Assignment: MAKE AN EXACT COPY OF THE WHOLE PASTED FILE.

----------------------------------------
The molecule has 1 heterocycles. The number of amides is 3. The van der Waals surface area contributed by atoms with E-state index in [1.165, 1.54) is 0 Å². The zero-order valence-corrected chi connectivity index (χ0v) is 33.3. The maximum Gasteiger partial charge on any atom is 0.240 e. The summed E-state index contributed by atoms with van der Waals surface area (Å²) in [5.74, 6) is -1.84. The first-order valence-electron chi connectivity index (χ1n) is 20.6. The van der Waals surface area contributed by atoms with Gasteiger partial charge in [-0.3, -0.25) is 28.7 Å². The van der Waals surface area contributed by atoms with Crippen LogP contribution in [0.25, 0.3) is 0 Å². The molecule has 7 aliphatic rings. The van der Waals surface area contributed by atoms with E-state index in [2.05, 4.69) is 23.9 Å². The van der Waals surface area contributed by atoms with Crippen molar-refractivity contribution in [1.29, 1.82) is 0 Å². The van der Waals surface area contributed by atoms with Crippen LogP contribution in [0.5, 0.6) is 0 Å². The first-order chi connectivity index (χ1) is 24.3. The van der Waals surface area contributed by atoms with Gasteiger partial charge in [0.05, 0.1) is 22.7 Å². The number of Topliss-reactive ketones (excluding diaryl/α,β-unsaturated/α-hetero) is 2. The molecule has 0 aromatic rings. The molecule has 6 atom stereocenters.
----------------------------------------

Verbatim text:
The molecule has 1 heterocycles. The number of amides is 3. The van der Waals surface area contributed by atoms with E-state index in [1.165, 1.54) is 0 Å². The zero-order valence-corrected chi connectivity index (χ0v) is 33.3. The maximum Gasteiger partial charge on any atom is 0.240 e. The summed E-state index contributed by atoms with van der Waals surface area (Å²) in [5.74, 6) is -1.84. The first-order valence-electron chi connectivity index (χ1n) is 20.6. The van der Waals surface area contributed by atoms with Gasteiger partial charge in [-0.3, -0.25) is 28.7 Å². The van der Waals surface area contributed by atoms with Crippen LogP contribution in [0.25, 0.3) is 0 Å². The molecule has 7 aliphatic rings. The van der Waals surface area contributed by atoms with E-state index in [2.05, 4.69) is 23.9 Å². The van der Waals surface area contributed by atoms with Crippen molar-refractivity contribution in [1.29, 1.82) is 0 Å². The van der Waals surface area contributed by atoms with Crippen LogP contribution in [0.5, 0.6) is 0 Å². The first-order chi connectivity index (χ1) is 24.3. The van der Waals surface area contributed by atoms with Gasteiger partial charge in [0.05, 0.1) is 22.7 Å². The number of Topliss-reactive ketones (excluding diaryl/α,β-unsaturated/α-hetero) is 2. The molecule has 0 aromatic rings. The molecule has 6 atom stereocenters.